But a full appreciation of what Bell gave this franchise requires a look beneath the surface. At the moment, third base may be the leanest position in the Rangers’ minor league system, but among the organization’s crop is a player who, like Bell, calls for a deeper look to understand what he might become.
When Bell arrived in Texas following the 1978 season, the franchise had had only two players in its seven years who went to as many as two All-Star Games, catcher Jim Sundberg and shortstop Toby Harrah, the player the Rangers traded to get Bell. Bell had been to one All-Star Game himself, when at age 21 he went as a second-year big leaguer and tripled in a pinch-hitting appearance. He didn’t return to the Mid-Summer Classic in his remaining five seasons with Cleveland, but things changed when he got to Texas.
Bell wasn’t an All-Star in 1979, but starting in 1980, he was selected four times in five years. He did win a Gold Glove in 1979, and would win one in each of the following five seasons as well. (Oddly enough, Bell not only won a Gold Glove every full season he played with Texas – he never won one in any of his other 12 big league seasons.) A steady offensive player, Bell was a spectacular defender, with good hands, a strong arm, and a flair for the dramatic play.
With a personality as unassuming as his numbers, Bell was a fan favorite in Texas but might have had the quietest 2,500-hit career of any player to reach that threshold, having never played on a playoff team and, in fact, playing most of his 18 seasons for bad teams in relatively small markets. His stature in the game was unassailable, though, as evidenced by his receipt in 1988 of the Lou Gehrig Memorial Award, given annually to the player who best exemplifies Gehrig’s character and integrity both on and off the field.
The way I remember Bell, one of my favorite players as a kid, I would have sworn his numbers were a lot more impressive. Yet he had only one season with 20 home runs, one season with 100 RBI, two seasons with a .300 average, and one season with 200 hits. The numbers didn’t tell nearly the whole story.
The Rangers have a third baseman on the farm right now who, in his fourth pro season, is still in Class A and has an unimposing career line of .251/.357/.403. But a look beneath the surface hints that Johnny Whittleman could still emerge as the organization’s best bet to eventually settle in as an everyday third baseman in the Major Leagues.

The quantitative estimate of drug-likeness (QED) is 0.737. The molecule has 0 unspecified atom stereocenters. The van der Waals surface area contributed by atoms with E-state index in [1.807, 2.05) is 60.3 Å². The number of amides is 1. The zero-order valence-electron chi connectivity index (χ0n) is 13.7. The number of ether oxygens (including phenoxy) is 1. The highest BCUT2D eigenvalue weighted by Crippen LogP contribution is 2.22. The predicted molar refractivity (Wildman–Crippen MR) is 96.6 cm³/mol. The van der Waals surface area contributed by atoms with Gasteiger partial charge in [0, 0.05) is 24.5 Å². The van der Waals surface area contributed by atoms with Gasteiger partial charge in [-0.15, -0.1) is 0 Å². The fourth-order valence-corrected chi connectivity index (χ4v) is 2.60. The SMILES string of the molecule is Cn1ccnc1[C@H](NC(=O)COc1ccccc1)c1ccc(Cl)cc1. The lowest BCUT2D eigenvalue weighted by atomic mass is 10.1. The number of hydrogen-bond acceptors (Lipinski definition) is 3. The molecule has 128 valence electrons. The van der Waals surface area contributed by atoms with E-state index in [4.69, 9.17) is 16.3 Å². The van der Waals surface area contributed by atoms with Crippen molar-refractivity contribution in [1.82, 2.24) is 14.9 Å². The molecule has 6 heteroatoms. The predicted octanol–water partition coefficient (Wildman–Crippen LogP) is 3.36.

The Rangers’ second-round pick in 2005 out of Kingwood High School near Houston, Whittleman is a premier athlete with tremendous makeup and baseball instincts whose picturesque left-handed swing has yet to produce with the kind of consistency that he’ll need in order to get to the big leagues. But there are two things that Whittleman does very well – lay off bad pitches and rack up doubles – that promise better things ahead.
In 2007, despite a rough second half (he hit .343 over the season’s first two months but just .214 the rest of the way), Whittleman had the eighth-highest walk total in the minor leagues, drawing a base on balls once for every 5.1 Clinton and Bakersfield at-bats. Midwest League managers ranked his strike zone judgment as the best in the league. In 2008, he has walked once every 5.4 Bakersfield at-bats, and he is one walk short of the California League lead. It’s surely been frustrating for Whittleman that he hasn’t hit for a better average and more power so far as a pro, but if so he hasn’t let it affect his patience at the plate. He understands the strike zone and sees a ton of pitches, which bodes well for his development as a producer at the plate.
It’s been said that minor league doubles often turn into big league home runs, and Whittleman has hit for doubles with increasing frequency every year since being drafted. In 2006, his first full pro season, he doubled once every 22.2 at-bats. In 2007, he doubled once every 12.9 at-bats. This year, he has doubled once every 12 at-bats and has the third-highest total in the California League.
Whittleman has hit only six home runs thus far in 2008, going deep only half as often as he did last year, but there’s no doubt that the power is there. He homered 17 times in 2007 and added a bomb in last summer’s Futures Game off of blue-chip prospect Deolis Guerra, ranked by scouts as the number two pitching prospect in the game and since shipped by the Mets to the Twins as a key to the Johan Santana trade.